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COMMENTARY
minstrel show
Seventh through ninth grade students at Millwood Junior High School wear blackface while performing a school-sanctioned minstrel show in 1963. (Henry C. Coburn)
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My sisters teased their hair,
painted their faces black, their lips white.
Faces like a black and white television set;
Millwood Junior High School,
northeast Oklahoma City, 1963.

I was eight.
Their feet jigged to Dixieland jazz.
Dozens of white kids
at a school-sponsored minstrel show.
Hands in the air;
fingers moving to “Alleluia”.

My father’s camera flashed,
burning the bulb, leaving smoke.
Children in audience brainwashed
seeing mankind diminished.
Parents laughed in school auditorium
until more black children enrolled.

The same multitude of colors
as theirs, flowered in my yard.

Fear changed the school bus.
A teenage black girl
was called “Big Bertha”.
Nobody asked her real name.
She sat alone, looking out the window,
seeing as I did.

Birds of autumn crossed fall sky
blending horizon of color.

Popular girls pinched their noses.
I knew what I was told,
but she appeared nice to me.

Hate felt bad.

Signs in yards all the way down the block
popped up like popcorn.

Racism.
“Cheap perfume,” dumb, I was told.
I was another young kid, yanked into the exodus,
a boy torn away from the trees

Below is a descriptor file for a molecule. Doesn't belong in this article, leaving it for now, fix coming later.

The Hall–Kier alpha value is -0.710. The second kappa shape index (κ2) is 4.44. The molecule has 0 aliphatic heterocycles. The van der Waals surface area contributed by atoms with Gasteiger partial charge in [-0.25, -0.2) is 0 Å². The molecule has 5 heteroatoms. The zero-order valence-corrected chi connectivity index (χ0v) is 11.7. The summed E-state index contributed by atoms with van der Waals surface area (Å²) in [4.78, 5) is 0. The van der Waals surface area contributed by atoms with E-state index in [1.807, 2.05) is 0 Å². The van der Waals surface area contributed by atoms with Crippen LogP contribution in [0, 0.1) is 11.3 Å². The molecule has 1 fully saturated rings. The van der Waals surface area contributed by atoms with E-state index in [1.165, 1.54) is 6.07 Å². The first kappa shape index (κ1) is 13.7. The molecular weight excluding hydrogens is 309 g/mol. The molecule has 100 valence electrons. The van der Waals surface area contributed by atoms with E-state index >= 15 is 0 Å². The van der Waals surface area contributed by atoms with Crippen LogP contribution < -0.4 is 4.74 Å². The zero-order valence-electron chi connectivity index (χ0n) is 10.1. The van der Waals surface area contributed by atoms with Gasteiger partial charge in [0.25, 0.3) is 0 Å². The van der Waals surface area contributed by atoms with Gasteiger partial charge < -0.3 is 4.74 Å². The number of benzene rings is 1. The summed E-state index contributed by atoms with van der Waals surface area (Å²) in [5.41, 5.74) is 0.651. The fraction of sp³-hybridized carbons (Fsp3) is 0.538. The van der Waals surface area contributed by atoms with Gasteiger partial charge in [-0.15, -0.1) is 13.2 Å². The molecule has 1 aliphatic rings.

and field I loved.

Black families kept crossing long-established
boundaries on Northeast 23rd Street.
Sit-ins had emboldened a free people
told they were not free to mix.

A dream defied fear,
a vision for all races
to live in harmony.

I heard Martin Luther King was a trouble maker.
His words, “We shall overcome” spoke otherwise.
White flight filled the suburbs
searching for a white spot in the universe
boasted by chambers of commerce.
Courthouses divided bathrooms.
Hospital entrances were reserved for whites.
“You can’t bring them in this way,” a physician said.

People forget.
They forget the danger of ignoring history
unless history compliments them.
Laws created two societies,
one “colored or negro,”
everybody else white.

A less bigoted generation came, then another,
but some folk never placed a stepping stone.
Some folk got as far as indifference,
painting life with broad strokes of ignorance.

I drive by my old neighborhood;
see shopping centers never updated.

Life is worth improving.
We all breathe.

Flocks of birds cross the sky.
Colors blend horizon
in warm oasis.